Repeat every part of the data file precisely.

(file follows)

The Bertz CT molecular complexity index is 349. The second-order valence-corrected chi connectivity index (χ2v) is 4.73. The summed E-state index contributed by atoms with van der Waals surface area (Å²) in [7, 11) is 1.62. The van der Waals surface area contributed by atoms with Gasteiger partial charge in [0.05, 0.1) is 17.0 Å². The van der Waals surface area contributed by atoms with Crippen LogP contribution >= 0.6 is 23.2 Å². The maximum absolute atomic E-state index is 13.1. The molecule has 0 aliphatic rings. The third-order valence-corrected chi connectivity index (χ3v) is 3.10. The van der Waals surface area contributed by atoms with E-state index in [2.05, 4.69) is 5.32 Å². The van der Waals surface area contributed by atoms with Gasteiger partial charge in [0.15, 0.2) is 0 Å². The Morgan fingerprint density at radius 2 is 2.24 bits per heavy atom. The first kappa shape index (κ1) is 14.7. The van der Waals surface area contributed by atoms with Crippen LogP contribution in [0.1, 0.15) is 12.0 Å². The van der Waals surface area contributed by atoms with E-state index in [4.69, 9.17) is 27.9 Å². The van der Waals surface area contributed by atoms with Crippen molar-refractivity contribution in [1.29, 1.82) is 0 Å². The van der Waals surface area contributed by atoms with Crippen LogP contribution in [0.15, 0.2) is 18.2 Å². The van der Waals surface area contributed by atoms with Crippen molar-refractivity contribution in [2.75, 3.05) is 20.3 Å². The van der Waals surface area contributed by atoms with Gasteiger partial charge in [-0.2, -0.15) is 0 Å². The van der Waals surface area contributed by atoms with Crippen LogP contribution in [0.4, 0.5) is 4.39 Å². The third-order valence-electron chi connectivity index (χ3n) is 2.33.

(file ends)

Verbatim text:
The Bertz CT molecular complexity index is 349. The second-order valence-corrected chi connectivity index (χ2v) is 4.73. The summed E-state index contributed by atoms with van der Waals surface area (Å²) in [7, 11) is 1.62. The van der Waals surface area contributed by atoms with Gasteiger partial charge in [0.05, 0.1) is 17.0 Å². The van der Waals surface area contributed by atoms with Crippen LogP contribution >= 0.6 is 23.2 Å². The maximum absolute atomic E-state index is 13.1. The molecule has 0 aliphatic rings. The third-order valence-corrected chi connectivity index (χ3v) is 3.10. The van der Waals surface area contributed by atoms with E-state index in [2.05, 4.69) is 5.32 Å². The van der Waals surface area contributed by atoms with Gasteiger partial charge in [0.15, 0.2) is 0 Å². The Morgan fingerprint density at radius 2 is 2.24 bits per heavy atom. The first kappa shape index (κ1) is 14.7. The van der Waals surface area contributed by atoms with Crippen LogP contribution in [0.1, 0.15) is 12.0 Å². The van der Waals surface area contributed by atoms with E-state index in [4.69, 9.17) is 27.9 Å². The van der Waals surface area contributed by atoms with Crippen molar-refractivity contribution in [1.29, 1.82) is 0 Å². The van der Waals surface area contributed by atoms with Crippen LogP contribution in [0.15, 0.2) is 18.2 Å². The van der Waals surface area contributed by atoms with Crippen molar-refractivity contribution in [2.75, 3.05) is 20.3 Å². The van der Waals surface area contributed by atoms with Gasteiger partial charge in [-0.2, -0.15) is 0 Å². The van der Waals surface area contributed by atoms with Crippen LogP contribution in [0.4, 0.5) is 4.39 Å². The third-order valence-electron chi connectivity index (χ3n) is 2.33.